Ruth Milkman is a sociologist of labor and labor movements who has written on a variety of topics involving work and organized labor in the United States, past and present. Her most recent book is Unfinished Business: Paid Family Leave in California and the Future of U.S. Work-Family Policy (Cornell University Press, 2013), coauthored with Eileen Appelbaum. She has also written extensively about low-wage immigrant workers in the United States, analyzing their employment conditions as well as the dynamics of immigrant labor organizing. She helped lead a multicity team that produced a widely publicized study documenting the prevalence of wage theft and violations of other workplace laws in Los Angeles, Chicago, and New York, and recently coauthored a study of the Occupy Wall Street movement. In 2012–13 she was the Matina S. Horner Visiting Professor at Harvard University’s Radcliffe Institute.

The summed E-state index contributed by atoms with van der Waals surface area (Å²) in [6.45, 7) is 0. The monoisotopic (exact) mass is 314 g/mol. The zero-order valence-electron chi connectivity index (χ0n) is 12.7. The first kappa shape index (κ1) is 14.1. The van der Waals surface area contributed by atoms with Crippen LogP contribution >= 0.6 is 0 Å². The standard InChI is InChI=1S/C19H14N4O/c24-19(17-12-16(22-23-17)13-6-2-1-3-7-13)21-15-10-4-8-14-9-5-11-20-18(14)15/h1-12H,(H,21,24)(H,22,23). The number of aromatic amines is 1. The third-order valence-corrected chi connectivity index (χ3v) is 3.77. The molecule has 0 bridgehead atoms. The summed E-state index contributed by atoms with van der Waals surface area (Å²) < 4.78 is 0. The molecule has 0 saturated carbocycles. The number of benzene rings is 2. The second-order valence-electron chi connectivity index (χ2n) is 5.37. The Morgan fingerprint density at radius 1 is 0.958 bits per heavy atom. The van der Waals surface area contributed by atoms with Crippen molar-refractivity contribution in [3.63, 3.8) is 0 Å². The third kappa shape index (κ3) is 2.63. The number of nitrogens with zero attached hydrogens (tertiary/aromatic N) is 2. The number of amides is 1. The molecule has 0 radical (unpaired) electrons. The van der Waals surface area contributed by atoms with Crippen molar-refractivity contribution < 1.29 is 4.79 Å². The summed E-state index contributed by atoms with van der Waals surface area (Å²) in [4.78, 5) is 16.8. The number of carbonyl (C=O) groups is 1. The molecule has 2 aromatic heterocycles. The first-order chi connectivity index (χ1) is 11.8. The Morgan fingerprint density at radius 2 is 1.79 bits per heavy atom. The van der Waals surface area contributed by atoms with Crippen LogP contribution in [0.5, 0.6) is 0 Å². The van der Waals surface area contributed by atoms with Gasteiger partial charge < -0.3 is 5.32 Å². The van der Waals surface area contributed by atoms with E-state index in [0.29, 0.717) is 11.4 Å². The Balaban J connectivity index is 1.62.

Milkman’s prize-winning book Gender at Work: The Dynamics of Job Segregation by Sex during World War II (1987) is still widely read and cited. Milkman also published a study of U.S. auto workers, Farewell to the Factory (1997) and a study of immigrant unionism, L.A. Story: Immigrant Workers and the Future of the U.S. Labor Movement (2006). She serves as academic director of the Joseph S. Murphy Institute for Worker Education and Labor Studies and is on the editorial boards of several journals. In 2013 she was given the Public Understanding of Sociology Award by the American Sociological Association. Milkman taught sociology for more than twenty years at the University of California, Los Angeles, and directed the Institute for Research on Labor and Employment there from 2001 to 2008. In 2009, she returned to the Graduate Center, where she had begun her distinguished career in the 1980s. She holds a Ph.D. in sociology from the University of California, Berkeley.